INTRODUCTION & OBJECTIVES: Autonomous activity in isolated bladders has been demonstrated in normal rat and guinea pig. To search for differences between the autonomous activity in normal and neurogenic bladders we investigated two groups of isolated rat bladders.
MATERIAL & METHODS: Animal experiments were approved by the Animal Ethical Committee of the KU Leuven. Two groups of rat bladders were investigated: a normal (n=7) and a neurogenic group (n=8), all derived from female Wistar rats, 250-350 g. Rats were spinalised at the vertebral level T8-T9 and sacrified at D21; bladders from the control group were investigated in the same period. Bladders were incubated in a constantly gassed Kreb?s solution, at 37 degrees Celcius. Intravesical pressure was measured after a prefilling of 200-400µl (volume found after sacrifying). Pressures were measured during 45 min, with 15 min of resting status, 15 min of filling status at a rate of 20µl/min and 15 min of resting status after filling phase. Pressures were measured with BD transducers (Becton-Dickinson®); these were calibrated before every experiment and replaced every five measurements. Recordings were done with Dataq software and hardware (Dataq® instruments) Quantification and qualification of the activity pattern was done by dividing pressures changes in groups: - Macrocontractions were defined as pressure changes of minimal 0.500 cmH20, lasting between 5 and 20 sec and ending when the pressure level has fallen to 25% of its original height. - Spikes were defined as pressure changes of minimal 0.100 cmH2O, lasting between 0 and 3 sec and ending when the pressure level has fallen with a minimal amount of 0.100 cmH2O Statistics were performed on the analysed pressure changes 5 min before and 5 min after the filling phase. A Mann-Whitney U test was used.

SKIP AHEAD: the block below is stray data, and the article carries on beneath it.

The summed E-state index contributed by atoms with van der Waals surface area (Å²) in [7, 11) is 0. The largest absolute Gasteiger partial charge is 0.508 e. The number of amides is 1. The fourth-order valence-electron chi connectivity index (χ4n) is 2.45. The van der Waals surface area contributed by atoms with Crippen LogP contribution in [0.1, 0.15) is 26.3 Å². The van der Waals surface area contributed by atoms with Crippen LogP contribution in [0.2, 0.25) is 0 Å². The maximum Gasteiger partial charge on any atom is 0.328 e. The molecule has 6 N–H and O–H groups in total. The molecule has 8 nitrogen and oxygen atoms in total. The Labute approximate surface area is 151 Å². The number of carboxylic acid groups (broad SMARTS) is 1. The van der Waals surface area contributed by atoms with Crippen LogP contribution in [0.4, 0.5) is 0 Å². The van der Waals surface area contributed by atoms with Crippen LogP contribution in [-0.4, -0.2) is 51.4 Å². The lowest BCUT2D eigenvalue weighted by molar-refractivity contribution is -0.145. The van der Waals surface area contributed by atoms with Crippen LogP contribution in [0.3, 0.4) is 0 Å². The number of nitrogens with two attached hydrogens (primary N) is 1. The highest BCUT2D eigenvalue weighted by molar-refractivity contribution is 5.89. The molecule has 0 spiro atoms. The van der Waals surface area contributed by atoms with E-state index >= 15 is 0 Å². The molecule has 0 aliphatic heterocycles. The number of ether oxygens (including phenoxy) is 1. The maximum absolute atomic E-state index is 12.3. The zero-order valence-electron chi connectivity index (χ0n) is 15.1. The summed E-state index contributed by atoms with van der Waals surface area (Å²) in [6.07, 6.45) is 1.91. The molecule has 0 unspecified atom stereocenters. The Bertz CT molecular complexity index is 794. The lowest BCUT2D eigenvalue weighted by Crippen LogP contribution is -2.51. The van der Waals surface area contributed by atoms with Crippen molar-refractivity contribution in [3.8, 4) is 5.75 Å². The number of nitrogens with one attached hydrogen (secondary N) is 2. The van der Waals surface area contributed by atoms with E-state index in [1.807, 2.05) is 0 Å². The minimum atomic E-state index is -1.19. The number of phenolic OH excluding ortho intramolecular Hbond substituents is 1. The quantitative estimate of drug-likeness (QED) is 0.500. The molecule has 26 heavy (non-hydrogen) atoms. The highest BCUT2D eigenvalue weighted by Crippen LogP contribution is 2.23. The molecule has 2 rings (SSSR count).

RESULTS: The amount of spikes 5 min before the filling phase was significant higher in the neurogenic group (p 0.0079); after the filling phase the amount was not significantly different (p 0.2222) The amount of macrocontractions 5 min before the filling phase was not significantly different (p 0.0555), the amount 5 min after the filling phase was significantly higher in the control group (p 0.0317). The amount of spikes/macrocontraction 5 min before and 5 min after the filling phase was significantly higher in the neurogenic group (p 0.0079 before, p 0.0079 after).
CONCLUSIONS: This is the first model to demonstrate preliminary that the pattern of autonomous activity in neurogenic bladders, derived from paraplegic rats, is mainly significantly different from the autonomous activity in normal bladders. We demonstrated a global overactivity in isolated neurogenic bladders, which was consistent after a constant filling phase. If this can be confirmed in larger series, this model can offer exciting new possibilities in the search for novel strategies in the treatment of bladder overactivity.